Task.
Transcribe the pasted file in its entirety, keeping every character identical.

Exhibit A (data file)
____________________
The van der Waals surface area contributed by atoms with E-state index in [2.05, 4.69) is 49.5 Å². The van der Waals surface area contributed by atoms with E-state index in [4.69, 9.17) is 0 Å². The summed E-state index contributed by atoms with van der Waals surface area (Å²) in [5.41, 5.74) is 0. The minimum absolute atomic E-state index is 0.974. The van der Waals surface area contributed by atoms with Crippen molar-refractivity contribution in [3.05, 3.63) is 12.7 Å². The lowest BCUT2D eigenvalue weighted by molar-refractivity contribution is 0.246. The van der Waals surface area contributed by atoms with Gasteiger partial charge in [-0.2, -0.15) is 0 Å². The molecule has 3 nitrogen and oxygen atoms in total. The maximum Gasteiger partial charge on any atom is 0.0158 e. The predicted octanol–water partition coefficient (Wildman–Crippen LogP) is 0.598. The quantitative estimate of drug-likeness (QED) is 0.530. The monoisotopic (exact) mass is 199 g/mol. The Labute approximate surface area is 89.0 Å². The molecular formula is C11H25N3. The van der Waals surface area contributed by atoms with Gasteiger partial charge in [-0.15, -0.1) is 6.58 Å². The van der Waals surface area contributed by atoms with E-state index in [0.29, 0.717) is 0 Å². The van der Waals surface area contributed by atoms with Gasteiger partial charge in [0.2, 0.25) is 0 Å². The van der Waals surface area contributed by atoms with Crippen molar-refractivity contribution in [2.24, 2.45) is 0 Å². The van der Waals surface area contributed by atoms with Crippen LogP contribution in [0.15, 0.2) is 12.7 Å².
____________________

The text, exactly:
The van der Waals surface area contributed by atoms with E-state index in [2.05, 4.69) is 49.5 Å². The van der Waals surface area contributed by atoms with E-state index in [4.69, 9.17) is 0 Å². The summed E-state index contributed by atoms with van der Waals surface area (Å²) in [5.41, 5.74) is 0. The minimum absolute atomic E-state index is 0.974. The van der Waals surface area contributed by atoms with Crippen molar-refractivity contribution in [3.05, 3.63) is 12.7 Å². The lowest BCUT2D eigenvalue weighted by molar-refractivity contribution is 0.246. The van der Waals surface area contributed by atoms with Gasteiger partial charge in [-0.2, -0.15) is 0 Å². The molecule has 3 nitrogen and oxygen atoms in total. The maximum Gasteiger partial charge on any atom is 0.0158 e. The predicted octanol–water partition coefficient (Wildman–Crippen LogP) is 0.598. The quantitative estimate of drug-likeness (QED) is 0.530. The monoisotopic (exact) mass is 199 g/mol. The Labute approximate surface area is 89.0 Å². The molecular formula is C11H25N3. The van der Waals surface area contributed by atoms with Gasteiger partial charge in [-0.15, -0.1) is 6.58 Å². The van der Waals surface area contributed by atoms with E-state index in [0.29, 0.717) is 0 Å². The van der Waals surface area contributed by atoms with Gasteiger partial charge in [0.2, 0.25) is 0 Å². The van der Waals surface area contributed by atoms with Crippen molar-refractivity contribution in [2.24, 2.45) is 0 Å². The van der Waals surface area contributed by atoms with Crippen LogP contribution in [0.15, 0.2) is 12.7 Å².